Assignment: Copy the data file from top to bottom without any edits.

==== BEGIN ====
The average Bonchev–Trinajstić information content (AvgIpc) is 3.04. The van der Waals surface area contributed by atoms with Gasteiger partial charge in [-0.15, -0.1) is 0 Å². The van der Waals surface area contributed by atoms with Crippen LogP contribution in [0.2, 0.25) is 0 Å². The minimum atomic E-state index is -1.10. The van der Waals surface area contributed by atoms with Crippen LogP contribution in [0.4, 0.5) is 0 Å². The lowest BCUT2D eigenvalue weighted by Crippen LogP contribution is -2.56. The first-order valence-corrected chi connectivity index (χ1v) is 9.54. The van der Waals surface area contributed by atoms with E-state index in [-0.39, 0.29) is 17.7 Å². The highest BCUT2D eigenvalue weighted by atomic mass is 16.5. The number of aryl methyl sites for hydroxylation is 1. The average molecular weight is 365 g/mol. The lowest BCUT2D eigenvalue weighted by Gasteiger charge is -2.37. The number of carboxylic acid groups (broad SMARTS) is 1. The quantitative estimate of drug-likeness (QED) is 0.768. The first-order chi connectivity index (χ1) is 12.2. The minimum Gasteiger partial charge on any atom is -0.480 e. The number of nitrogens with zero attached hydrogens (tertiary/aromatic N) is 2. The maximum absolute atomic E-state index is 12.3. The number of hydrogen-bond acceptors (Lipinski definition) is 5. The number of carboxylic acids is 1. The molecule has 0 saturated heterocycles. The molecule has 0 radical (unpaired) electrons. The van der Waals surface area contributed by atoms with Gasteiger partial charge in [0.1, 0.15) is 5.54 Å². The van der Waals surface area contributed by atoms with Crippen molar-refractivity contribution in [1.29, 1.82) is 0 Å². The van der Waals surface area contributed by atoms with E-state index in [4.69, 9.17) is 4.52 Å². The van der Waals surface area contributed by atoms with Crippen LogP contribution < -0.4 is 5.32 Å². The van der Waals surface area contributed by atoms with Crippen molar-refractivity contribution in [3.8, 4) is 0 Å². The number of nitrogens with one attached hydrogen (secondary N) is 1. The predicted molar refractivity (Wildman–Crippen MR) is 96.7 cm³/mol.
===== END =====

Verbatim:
The average Bonchev–Trinajstić information content (AvgIpc) is 3.04. The van der Waals surface area contributed by atoms with Gasteiger partial charge in [-0.15, -0.1) is 0 Å². The van der Waals surface area contributed by atoms with Crippen LogP contribution in [0.2, 0.25) is 0 Å². The minimum atomic E-state index is -1.10. The van der Waals surface area contributed by atoms with Crippen LogP contribution in [0.4, 0.5) is 0 Å². The lowest BCUT2D eigenvalue weighted by Crippen LogP contribution is -2.56. The first-order valence-corrected chi connectivity index (χ1v) is 9.54. The van der Waals surface area contributed by atoms with E-state index in [-0.39, 0.29) is 17.7 Å². The highest BCUT2D eigenvalue weighted by atomic mass is 16.5. The number of aryl methyl sites for hydroxylation is 1. The average molecular weight is 365 g/mol. The lowest BCUT2D eigenvalue weighted by Gasteiger charge is -2.37. The number of carboxylic acid groups (broad SMARTS) is 1. The quantitative estimate of drug-likeness (QED) is 0.768. The first-order chi connectivity index (χ1) is 12.2. The minimum Gasteiger partial charge on any atom is -0.480 e. The number of nitrogens with zero attached hydrogens (tertiary/aromatic N) is 2. The maximum absolute atomic E-state index is 12.3. The number of hydrogen-bond acceptors (Lipinski definition) is 5. The number of carboxylic acids is 1. The molecule has 0 saturated heterocycles. The molecule has 0 radical (unpaired) electrons. The van der Waals surface area contributed by atoms with Gasteiger partial charge in [0.1, 0.15) is 5.54 Å². The van der Waals surface area contributed by atoms with Crippen molar-refractivity contribution in [1.29, 1.82) is 0 Å². The van der Waals surface area contributed by atoms with E-state index in [4.69, 9.17) is 4.52 Å². The van der Waals surface area contributed by atoms with Crippen LogP contribution < -0.4 is 5.32 Å². The van der Waals surface area contributed by atoms with Crippen molar-refractivity contribution in [3.8, 4) is 0 Å². The number of nitrogens with one attached hydrogen (secondary N) is 1. The predicted molar refractivity (Wildman–Crippen MR) is 96.7 cm³/mol.